Dark Matter and our Expanding Universe

by Dejamia Wouldfolk

96 percent of the universe is made of mysteries. The type of matter that we’re used to- things composed of atoms- makes up only 4 percent of the universe. When scientists were measuring the mass of galaxies they found weight that was unaccounted for even after they’d weighed stars, planets and other spacely things. We call the unknown substance responsible for the extra weight ”dark matter.”

Scientists began to look at galactic clusters, knots of galaxies, hypothesizing that the mass that was unaccounted for was hot gas. They found vast clouds of superheated gas but not enough to make up for the missing mass. They knew there was something else there because the gravity of the galactic clusters alone wasn’t enough to keep the gas from escaping the galaxies.

Scientists aren’t really sure what dark matter is but, they know for sure what it’s not. Scientists know for sure that dark matter isn’t red, white or brown dwarf stars. It also isn’t cold or hot gas. Neutron stars and black holes? Not those either. The term “dark matter” is just a placeholder for now, like the unknown variable of an algebra equation, the “X” or “Y” of the universe.

Scientists estimated the amount of dark matter and atom-based matter in the universe and entered it into a computer which drew a map of dark matter’s location in the universe based on the information provided. In the simulation, dark matter is shown as weblike material woven in  with regular matter, it could be everywhere. Astronomers have worked to create a similar dark matter map based on direct observation of galaxies’ mass.

Based on the evidence, most astronomers agree that dark matter exists. But they have more questions than answers. The biggest question, dare we say one of the biggest in all of cosmology is: Is it an undiscovered type of matter, or is it ordinary matter that we have difficulty observing? There is a lot of difficulty in knowing what dark matter is. Some scientists even believe that dark matter doesn’t exist and that we could just be misinterpreting the laws of gravity.  Astronomy researcher Stacey McGaugh came up with an alternative theory of gravity.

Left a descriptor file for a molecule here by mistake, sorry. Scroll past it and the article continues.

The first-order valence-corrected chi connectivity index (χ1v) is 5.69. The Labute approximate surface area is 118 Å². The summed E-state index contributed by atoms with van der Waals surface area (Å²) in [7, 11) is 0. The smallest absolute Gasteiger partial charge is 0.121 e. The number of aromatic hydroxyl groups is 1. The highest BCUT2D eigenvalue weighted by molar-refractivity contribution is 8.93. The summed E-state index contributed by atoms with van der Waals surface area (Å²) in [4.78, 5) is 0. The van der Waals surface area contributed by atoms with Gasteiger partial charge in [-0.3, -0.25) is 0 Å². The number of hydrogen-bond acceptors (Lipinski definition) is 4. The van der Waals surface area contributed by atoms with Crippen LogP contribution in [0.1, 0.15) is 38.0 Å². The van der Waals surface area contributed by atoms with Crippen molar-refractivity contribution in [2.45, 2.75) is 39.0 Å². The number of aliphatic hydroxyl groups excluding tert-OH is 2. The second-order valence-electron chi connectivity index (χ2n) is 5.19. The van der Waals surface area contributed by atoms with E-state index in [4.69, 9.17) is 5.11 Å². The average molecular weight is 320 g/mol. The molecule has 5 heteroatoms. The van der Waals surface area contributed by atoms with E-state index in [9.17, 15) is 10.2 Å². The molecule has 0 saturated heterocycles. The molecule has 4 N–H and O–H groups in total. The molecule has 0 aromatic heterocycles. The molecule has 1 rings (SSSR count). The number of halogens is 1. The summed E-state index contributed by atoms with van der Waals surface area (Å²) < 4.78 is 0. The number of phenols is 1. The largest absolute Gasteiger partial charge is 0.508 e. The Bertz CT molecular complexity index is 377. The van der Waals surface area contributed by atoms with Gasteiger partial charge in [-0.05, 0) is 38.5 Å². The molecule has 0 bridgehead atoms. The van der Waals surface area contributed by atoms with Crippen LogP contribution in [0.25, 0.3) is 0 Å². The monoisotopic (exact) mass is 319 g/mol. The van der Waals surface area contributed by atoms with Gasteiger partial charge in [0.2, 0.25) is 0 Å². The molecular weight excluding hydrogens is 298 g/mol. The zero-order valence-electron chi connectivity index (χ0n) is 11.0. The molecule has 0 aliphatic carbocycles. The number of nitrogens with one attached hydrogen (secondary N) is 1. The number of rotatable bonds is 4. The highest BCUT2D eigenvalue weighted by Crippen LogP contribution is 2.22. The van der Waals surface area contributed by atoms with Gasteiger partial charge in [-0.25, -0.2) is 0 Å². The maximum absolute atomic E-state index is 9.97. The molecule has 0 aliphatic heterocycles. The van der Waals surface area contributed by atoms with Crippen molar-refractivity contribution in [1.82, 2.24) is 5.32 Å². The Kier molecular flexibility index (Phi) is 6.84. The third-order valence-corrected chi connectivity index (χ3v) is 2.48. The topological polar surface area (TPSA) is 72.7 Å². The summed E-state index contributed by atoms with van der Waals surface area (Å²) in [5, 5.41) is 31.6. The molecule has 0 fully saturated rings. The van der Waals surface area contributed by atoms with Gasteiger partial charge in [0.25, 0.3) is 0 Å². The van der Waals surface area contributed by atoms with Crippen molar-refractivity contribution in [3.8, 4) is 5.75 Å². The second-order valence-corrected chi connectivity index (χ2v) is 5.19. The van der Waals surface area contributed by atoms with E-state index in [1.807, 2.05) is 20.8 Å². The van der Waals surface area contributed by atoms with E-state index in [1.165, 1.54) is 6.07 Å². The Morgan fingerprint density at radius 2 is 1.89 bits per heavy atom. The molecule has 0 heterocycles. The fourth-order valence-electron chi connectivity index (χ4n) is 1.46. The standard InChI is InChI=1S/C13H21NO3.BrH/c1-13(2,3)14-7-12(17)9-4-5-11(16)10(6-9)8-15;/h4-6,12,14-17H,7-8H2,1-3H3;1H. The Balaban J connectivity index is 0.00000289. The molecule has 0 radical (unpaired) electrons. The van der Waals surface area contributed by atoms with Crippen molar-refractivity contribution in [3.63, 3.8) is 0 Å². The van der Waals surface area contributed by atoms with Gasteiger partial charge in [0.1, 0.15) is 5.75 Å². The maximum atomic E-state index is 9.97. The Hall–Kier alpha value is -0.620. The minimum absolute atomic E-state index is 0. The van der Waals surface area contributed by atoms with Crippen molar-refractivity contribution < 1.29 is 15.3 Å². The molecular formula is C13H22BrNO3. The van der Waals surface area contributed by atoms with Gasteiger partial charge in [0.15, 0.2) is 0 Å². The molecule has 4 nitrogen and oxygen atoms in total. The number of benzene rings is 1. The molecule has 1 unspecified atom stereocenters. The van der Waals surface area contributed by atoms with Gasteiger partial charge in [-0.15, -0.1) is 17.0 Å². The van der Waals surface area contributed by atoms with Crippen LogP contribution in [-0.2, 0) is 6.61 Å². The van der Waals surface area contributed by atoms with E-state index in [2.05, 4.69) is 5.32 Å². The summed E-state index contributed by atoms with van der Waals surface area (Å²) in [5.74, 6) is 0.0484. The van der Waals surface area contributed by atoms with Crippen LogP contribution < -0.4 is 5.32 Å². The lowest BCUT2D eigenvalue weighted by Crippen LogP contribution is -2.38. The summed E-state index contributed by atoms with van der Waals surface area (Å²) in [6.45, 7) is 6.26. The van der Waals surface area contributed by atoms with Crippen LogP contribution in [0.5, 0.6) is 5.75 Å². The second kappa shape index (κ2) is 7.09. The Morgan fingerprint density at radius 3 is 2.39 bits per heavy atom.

“We infer dark matter to be there. We infer it from its gravitational effects,” said McGaugh in an interview with Vice. McGaugh thinks that gravity’s effects might be different at different places in the universe.

In addition to the mysteries of dark matter, there is also dark energy. Contrary to scientists’ expectations, the expansion of the universe isn’t slowing down due to gravity, it is actually accelerating due to some unexplained outward force. Like dark matter, the term dark energy is used as a placeholder to refer to something we’re unsure of. We call the force that’s accelerating the expansion of the universe dark energy

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96% of the universe is made up of things that we are still unsure of-73% dark energy and 23% dark matter. The rest is normal matter made up of atoms, such as stars, that we do understand. Credit: http://www.nasa.gov/vision/universe/starsgalaxies/Collision_Feature.html

The graph above shows the relationship between the time Earth was created and how the universe has expanded since then. Credit: http://science.nasa.gov/astrophysics/focus-areas/what-is-dark-energy/


In conclusion, maybe we don’t know what’s in our universe as well as we thought we did. There could be endless possibilities of what the universe holds. Most scientists agree with the statement that dark matter exists. Of course there are still some that doubt its existence and would even go as far as to question our perception of the laws of gravity. A rhetorical question that comes to mind is “You can’t see air but, does it not exist?” Whether you choose to believe in dark matter or not, there is still something thats fills the missing mass of the universe.